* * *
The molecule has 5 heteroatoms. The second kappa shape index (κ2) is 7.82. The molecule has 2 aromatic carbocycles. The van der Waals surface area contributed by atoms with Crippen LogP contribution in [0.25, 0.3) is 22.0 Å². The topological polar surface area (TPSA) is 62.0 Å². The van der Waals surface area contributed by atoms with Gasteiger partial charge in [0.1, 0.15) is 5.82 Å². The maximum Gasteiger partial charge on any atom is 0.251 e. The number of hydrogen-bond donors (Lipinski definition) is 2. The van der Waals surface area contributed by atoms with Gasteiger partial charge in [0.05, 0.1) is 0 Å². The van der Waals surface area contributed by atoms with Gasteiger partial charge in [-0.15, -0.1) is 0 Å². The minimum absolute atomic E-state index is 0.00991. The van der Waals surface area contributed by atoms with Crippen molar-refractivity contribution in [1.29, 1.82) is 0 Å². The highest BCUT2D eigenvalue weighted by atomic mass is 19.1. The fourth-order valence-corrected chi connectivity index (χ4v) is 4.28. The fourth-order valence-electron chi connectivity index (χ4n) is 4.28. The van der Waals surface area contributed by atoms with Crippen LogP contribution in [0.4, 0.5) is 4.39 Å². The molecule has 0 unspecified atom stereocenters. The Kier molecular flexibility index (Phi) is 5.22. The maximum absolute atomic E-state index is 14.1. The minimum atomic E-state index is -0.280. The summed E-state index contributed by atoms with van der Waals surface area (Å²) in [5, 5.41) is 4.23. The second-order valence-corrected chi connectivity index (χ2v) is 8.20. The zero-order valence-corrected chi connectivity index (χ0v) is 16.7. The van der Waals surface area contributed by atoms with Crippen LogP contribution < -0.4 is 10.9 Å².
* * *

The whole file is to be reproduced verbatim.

The molecule has 5 heteroatoms. The second kappa shape index (κ2) is 7.82. The molecule has 2 aromatic carbocycles. The van der Waals surface area contributed by atoms with Crippen LogP contribution in [0.25, 0.3) is 22.0 Å². The topological polar surface area (TPSA) is 62.0 Å². The van der Waals surface area contributed by atoms with Gasteiger partial charge in [0.1, 0.15) is 5.82 Å². The maximum Gasteiger partial charge on any atom is 0.251 e. The number of hydrogen-bond donors (Lipinski definition) is 2. The van der Waals surface area contributed by atoms with Gasteiger partial charge in [0.05, 0.1) is 0 Å². The van der Waals surface area contributed by atoms with Gasteiger partial charge in [-0.15, -0.1) is 0 Å². The minimum absolute atomic E-state index is 0.00991. The van der Waals surface area contributed by atoms with Crippen molar-refractivity contribution in [1.29, 1.82) is 0 Å². The highest BCUT2D eigenvalue weighted by atomic mass is 19.1. The fourth-order valence-corrected chi connectivity index (χ4v) is 4.28. The fourth-order valence-electron chi connectivity index (χ4n) is 4.28. The van der Waals surface area contributed by atoms with Crippen LogP contribution in [0.4, 0.5) is 4.39 Å². The molecule has 0 unspecified atom stereocenters. The Kier molecular flexibility index (Phi) is 5.22. The maximum absolute atomic E-state index is 14.1. The minimum atomic E-state index is -0.280. The summed E-state index contributed by atoms with van der Waals surface area (Å²) in [5, 5.41) is 4.23. The second-order valence-corrected chi connectivity index (χ2v) is 8.20. The zero-order valence-corrected chi connectivity index (χ0v) is 16.7. The van der Waals surface area contributed by atoms with Crippen LogP contribution < -0.4 is 10.9 Å².